Hurdles in Mental Health Resilience from Natural Catastrophes

ECSU Author/Contributor (non-ECSU co-authors, if there are any, appear on document)
Julianna Harrell, student (Creator)
Kulwinder Kaur-Walker, Professor (Contributor)
Elizabeth City State University (ECSU )
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Abstract: I studied the challenges that individuals face to bring complete resilience from mental health effects following natural catastrophes. Available research indicates that individuals living in natural catastrophe-prone areas are particularly at risk for adverse mental health effects. Suicidal ideation, drug abuse, and Post Traumatic Stress Disorder are among some of the many issues that can hinder individuals following a natural catastrophe. The literature suggests many factors involved in resilience and the ways communities can build this resilience to buffer the effects of devastating natural catastrophes. In this study, 100 residents of Northeastern North Carolina completed an online questionnaire via an anonymous Qualtrics link and Connor-Davidson Resilience Scale (RISC) to assess hurricane-related mental health effects using the Post Hurricane Health Effect Assessment. Correlations between resilience and mental health effects and data were analyzed with SPSS version 27. RISC scores and mental health effects were negatively correlated indicating that individuals experiencing mental health issues tend to have lower levels of resilience.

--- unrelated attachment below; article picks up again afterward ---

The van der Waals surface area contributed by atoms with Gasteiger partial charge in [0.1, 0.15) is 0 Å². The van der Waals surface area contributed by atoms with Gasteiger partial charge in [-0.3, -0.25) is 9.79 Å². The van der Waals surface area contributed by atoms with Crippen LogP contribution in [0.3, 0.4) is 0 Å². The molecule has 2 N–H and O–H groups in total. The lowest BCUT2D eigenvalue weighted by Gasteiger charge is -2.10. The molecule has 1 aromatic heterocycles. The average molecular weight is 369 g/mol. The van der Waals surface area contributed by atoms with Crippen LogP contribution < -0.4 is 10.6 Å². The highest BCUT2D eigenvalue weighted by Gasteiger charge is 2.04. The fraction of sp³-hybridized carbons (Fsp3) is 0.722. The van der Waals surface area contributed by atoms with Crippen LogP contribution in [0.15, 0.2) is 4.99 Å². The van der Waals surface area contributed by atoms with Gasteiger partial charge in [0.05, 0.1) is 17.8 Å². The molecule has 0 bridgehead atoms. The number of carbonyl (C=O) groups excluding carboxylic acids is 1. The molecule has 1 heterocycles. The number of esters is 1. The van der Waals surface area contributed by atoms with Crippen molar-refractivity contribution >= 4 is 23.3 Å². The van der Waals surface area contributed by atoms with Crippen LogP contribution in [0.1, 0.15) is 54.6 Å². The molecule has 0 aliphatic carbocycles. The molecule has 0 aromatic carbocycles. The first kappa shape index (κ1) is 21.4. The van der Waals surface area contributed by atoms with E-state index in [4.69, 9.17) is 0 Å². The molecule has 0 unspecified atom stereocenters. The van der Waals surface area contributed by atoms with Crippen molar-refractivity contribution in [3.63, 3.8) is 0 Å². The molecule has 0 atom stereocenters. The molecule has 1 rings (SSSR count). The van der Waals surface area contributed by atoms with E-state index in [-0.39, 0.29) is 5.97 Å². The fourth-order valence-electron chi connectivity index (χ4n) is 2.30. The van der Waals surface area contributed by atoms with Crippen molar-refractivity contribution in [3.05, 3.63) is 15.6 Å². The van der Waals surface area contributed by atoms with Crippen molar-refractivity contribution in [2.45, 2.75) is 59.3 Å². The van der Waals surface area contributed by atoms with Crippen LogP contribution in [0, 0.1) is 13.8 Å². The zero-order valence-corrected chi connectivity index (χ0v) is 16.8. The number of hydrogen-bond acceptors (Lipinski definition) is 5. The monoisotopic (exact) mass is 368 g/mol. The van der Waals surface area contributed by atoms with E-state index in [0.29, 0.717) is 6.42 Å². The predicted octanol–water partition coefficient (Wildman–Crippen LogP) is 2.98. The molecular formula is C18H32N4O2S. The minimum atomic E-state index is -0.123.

Additional Information

Language: English
Date: 2021
natural catastrophes, resilience, Northeastern North Carolina, Connor-Davidson Resilience Scale, RISC

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